AN: Yeah, yeah, I know. Another multific WIP! Sorry, but this plot bunny has been hopping up and down and won’t leave me alone, so putting it on paper is catharsis…I doubt if this story will generate much of a fan base, but I am really writing it for my own amusement if nothing else (in spite of the dark content). Hopefully a few of you out there will find it entertaining as well…
“Freeze! Place your hands on top of your head and kneel on the ground!”
Eric blinked rapidly and shook his head. He was dazed, unsure of his surroundings. He looked down at his hands, which were covered in blood. Slowly, he raised his head and stared at the scene in the bedroom. What he saw made him scream. He continued to scream as the policemen wrestled him to the ground and cuffed him. By the time they placed him in the patrol car and Mirandized him, he had stopped screaming though his shoulders shook with silent sobs.
Three weeks later…
“Dr. Stackhouse, this is Stan Davis. Thank you for returning my call. I assume you got my message?”
Sookie sighed. “Yes, I did, but I’m afraid I am reluctant to take on such a high profile case, Stan. The media frenzy surrounding the murders and long hours that I would be spending in and out of the courtroom are not…appealing to me.”
She had recognized the signs of burn out years ago but kept soldiering on despite her weariness and dislike of the job. She was actually thinning out her private practice appointments and was primarily focusing on her contractual obligations to the Louisiana Department of Corrections, doing routine psychological intakes on parolees. The contract was actually due to expire soon but she doubted she would sign on for a renewal. She needed an extended vacation. Badly.
Stan continued. “I understand. But you’re the best forensic psychologist in the state of Louisiana, if not in the country, particularly when it comes to violent sexual predators. And you’re one of the few with neuropsychological training. We’d be willing to double your typical IME rates.”
Sookie paused. Holy shit! Her Independent Medical Examination rates were already at the high end of the spectrum to begin with. The Orleans Parish DA was pulling out the big bucks for this one.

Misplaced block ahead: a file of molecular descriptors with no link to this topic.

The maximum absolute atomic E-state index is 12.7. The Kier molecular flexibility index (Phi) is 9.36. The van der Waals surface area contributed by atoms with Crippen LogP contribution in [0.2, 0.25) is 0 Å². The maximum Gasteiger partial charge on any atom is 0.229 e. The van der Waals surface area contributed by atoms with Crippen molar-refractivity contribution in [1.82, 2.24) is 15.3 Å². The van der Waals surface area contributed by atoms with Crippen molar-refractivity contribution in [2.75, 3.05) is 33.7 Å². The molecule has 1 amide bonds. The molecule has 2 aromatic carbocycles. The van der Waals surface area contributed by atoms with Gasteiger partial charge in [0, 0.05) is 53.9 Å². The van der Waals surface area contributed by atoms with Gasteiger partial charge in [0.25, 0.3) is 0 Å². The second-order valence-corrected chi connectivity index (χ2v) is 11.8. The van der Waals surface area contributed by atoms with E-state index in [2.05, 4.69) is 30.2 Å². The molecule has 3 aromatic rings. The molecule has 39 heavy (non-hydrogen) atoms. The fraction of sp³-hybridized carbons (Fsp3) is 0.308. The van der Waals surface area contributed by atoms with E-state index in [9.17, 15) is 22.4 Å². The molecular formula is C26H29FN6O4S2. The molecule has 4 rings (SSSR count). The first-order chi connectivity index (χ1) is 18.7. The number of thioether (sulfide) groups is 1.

“Well, let’s say I agree to take on the case. Who’s the defense attorney representing Mr. Northman?”
There was a pause on the line. “Pamela Ravenscroft.”
Sookie smiled to herself. Pamela Ravenscroft was a well-known criminal attorney who had won several high profile cases, including one in which she represented a Texas politician who had been accused of murdering his wife and children. He had been acquitted despite overwhelming evidence of his guilt, including eyewitness testimony and DNA evidence. If Eric Northman had retained Ravenscroft, then he had a damned good chance of winning. But he would have to pay dearly for his freedom. She didn’t work cheap.
“Hmm. Well, no wonder you’re willing to pay out the wazoo. Say hypothetically I agree to take this on. What will the contract entail?”
“A full neuropsychological evaluation as well personality assessment.”
That caught Sookie’s interest. “Neuropsych? Why? I doubt if there is a question of low intellectual functioning or brain damage…I mean, after all, he is a relatively young man and the head of a huge business empire. Unless there’s something I don’t know?”
“Well, first of all, the judge has denied bail pending the outcome of the psych assessment. And even then it’s iffy, and it will be high, though we all know Northman can pay it. Also, Northman told police investigators that he had no memory of events of the night in question when he was apprehended at the victim’s home. He’s also denying any knowledge of assaulting the other victims though he has been linked through various sources to them all, either through his businesses or social circles.”
“Ah, I see. Yes, a full neuropsychological evaluation would be appropriate. I will be sure to include malingering measures in my assessment, since there are certainly secondary gain incentives for him to be lying.”